Three Men on a Boat by Jerome K. Jerome (1889) is my lifejacket against all of life’s bad puns. This excerpt gives you an insight into my husband’s attempt at cooking and why he needed a wife in the first place. Mind you, he will never admit it.
Harris proposed that we should have scrambled eggs for breakfast. He said he would cook them. It seemed, from his account, that he was very good at doing scrambled eggs. He often did them at picnics and when on yachts. He was quite famous for them. People who had once tasted his scrambled eggs, so we gathered from his conversation, never cared for any other food afterwards, but pined away and died when they could not get them.
It made our mouths water to hear him talk about the things, and we handed him out the stove and the frying-pan and all the eggs that had not smashed and gone over everything in the hamper, and begged him to begin.
He had some trouble in breaking the eggs – or rather not so much trouble in breaking them exactly as in getting them into the frying-pan when broken, and keeping them off his trousers, and preventing them from running up his sleeve; but he fixed some half-a-dozen into the pan at last, and then squatted down by the side of the stove and chivied them about with a fork.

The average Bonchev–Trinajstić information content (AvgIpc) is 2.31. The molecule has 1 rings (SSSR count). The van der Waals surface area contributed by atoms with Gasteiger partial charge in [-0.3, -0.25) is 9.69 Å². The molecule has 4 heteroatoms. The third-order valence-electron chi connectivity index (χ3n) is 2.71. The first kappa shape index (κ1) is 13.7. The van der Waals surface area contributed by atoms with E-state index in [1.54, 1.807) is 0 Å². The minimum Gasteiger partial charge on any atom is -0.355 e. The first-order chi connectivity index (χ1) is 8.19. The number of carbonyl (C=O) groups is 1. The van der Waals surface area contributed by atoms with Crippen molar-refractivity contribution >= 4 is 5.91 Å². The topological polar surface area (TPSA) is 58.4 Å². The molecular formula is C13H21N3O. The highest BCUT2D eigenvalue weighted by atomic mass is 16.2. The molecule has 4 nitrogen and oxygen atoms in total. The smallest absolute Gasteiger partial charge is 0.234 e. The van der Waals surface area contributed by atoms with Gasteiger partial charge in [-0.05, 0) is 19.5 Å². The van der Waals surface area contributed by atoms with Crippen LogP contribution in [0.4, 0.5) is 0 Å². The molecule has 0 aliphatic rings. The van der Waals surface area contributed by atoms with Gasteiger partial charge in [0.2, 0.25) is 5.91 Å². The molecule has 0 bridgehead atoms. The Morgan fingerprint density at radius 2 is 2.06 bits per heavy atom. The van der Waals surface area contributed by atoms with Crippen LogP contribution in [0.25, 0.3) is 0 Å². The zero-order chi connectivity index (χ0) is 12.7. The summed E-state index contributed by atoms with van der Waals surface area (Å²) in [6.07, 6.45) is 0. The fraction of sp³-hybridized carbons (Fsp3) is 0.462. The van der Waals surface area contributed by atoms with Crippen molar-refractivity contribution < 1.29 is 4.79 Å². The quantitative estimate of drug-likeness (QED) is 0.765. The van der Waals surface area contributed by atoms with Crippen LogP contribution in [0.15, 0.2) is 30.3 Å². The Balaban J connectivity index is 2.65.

It seemed harassing work, so far as George and I could judge. Whenever he went near the pan he burned himself, and then he would drop everything and dance round the stove, flicking his fingers about and cursing the things. Indeed, every time George and I looked round at him he was sure to be performing this feat. We thought at first that it was a necessary part of the culinary arrangements.
We did not know what scrambled eggs were, and we fancied that it must be some Red Indian or Sandwich Islands sort of dish that required dances and incantations for its proper cooking. Montmorency (the dog) went and put his nose over it once, and the fat spluttered up and scalded him, and then he began dancing and cursing. Altogether it was one of the most interesting and exciting operations I have ever witnessed. George and I were both quite sorry when it was over.